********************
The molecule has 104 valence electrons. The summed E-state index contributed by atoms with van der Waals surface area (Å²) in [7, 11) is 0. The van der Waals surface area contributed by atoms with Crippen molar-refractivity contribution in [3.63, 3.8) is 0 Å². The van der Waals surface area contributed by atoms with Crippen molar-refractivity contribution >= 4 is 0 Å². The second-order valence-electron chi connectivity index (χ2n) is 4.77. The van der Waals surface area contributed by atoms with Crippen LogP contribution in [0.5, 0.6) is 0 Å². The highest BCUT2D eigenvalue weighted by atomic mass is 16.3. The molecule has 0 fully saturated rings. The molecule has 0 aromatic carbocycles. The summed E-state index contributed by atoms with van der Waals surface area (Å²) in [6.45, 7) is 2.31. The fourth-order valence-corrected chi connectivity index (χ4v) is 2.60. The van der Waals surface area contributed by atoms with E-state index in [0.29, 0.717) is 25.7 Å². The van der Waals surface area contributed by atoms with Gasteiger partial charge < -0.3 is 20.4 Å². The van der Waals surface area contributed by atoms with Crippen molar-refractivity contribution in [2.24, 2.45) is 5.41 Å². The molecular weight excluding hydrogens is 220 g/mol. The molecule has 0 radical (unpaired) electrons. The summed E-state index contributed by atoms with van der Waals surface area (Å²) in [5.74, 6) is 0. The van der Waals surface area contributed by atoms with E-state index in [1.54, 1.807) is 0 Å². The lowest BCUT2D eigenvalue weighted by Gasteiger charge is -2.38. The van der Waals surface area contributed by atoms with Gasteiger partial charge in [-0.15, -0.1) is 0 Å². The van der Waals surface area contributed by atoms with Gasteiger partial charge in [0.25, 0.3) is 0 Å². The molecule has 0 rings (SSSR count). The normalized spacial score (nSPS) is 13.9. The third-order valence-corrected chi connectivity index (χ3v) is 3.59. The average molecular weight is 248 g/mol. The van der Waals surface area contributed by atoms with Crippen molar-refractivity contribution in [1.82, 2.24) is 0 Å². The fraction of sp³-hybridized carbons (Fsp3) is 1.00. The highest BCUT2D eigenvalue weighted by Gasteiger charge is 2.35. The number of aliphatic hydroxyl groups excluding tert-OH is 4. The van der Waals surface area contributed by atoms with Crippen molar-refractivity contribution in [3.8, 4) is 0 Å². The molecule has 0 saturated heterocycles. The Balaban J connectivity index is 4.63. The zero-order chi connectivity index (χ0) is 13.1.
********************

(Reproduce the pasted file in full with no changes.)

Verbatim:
The molecule has 104 valence electrons. The summed E-state index contributed by atoms with van der Waals surface area (Å²) in [7, 11) is 0. The van der Waals surface area contributed by atoms with Crippen molar-refractivity contribution in [3.63, 3.8) is 0 Å². The van der Waals surface area contributed by atoms with Crippen molar-refractivity contribution >= 4 is 0 Å². The second-order valence-electron chi connectivity index (χ2n) is 4.77. The van der Waals surface area contributed by atoms with Crippen LogP contribution in [0.5, 0.6) is 0 Å². The highest BCUT2D eigenvalue weighted by atomic mass is 16.3. The molecule has 0 fully saturated rings. The molecule has 0 aromatic carbocycles. The summed E-state index contributed by atoms with van der Waals surface area (Å²) in [6.45, 7) is 2.31. The fourth-order valence-corrected chi connectivity index (χ4v) is 2.60. The van der Waals surface area contributed by atoms with E-state index in [0.29, 0.717) is 25.7 Å². The van der Waals surface area contributed by atoms with Gasteiger partial charge < -0.3 is 20.4 Å². The van der Waals surface area contributed by atoms with Crippen molar-refractivity contribution in [2.24, 2.45) is 5.41 Å². The molecular weight excluding hydrogens is 220 g/mol. The molecule has 0 radical (unpaired) electrons. The summed E-state index contributed by atoms with van der Waals surface area (Å²) in [5.74, 6) is 0. The van der Waals surface area contributed by atoms with E-state index in [1.54, 1.807) is 0 Å². The lowest BCUT2D eigenvalue weighted by Gasteiger charge is -2.38. The van der Waals surface area contributed by atoms with Gasteiger partial charge in [-0.15, -0.1) is 0 Å². The van der Waals surface area contributed by atoms with Gasteiger partial charge in [0.25, 0.3) is 0 Å². The molecule has 0 rings (SSSR count). The normalized spacial score (nSPS) is 13.9. The third-order valence-corrected chi connectivity index (χ3v) is 3.59. The average molecular weight is 248 g/mol. The van der Waals surface area contributed by atoms with Crippen molar-refractivity contribution in [1.82, 2.24) is 0 Å². The fraction of sp³-hybridized carbons (Fsp3) is 1.00. The highest BCUT2D eigenvalue weighted by Gasteiger charge is 2.35. The number of aliphatic hydroxyl groups excluding tert-OH is 4. The van der Waals surface area contributed by atoms with Crippen molar-refractivity contribution in [3.8, 4) is 0 Å². The molecule has 0 saturated heterocycles. The Balaban J connectivity index is 4.63. The zero-order chi connectivity index (χ0) is 13.1.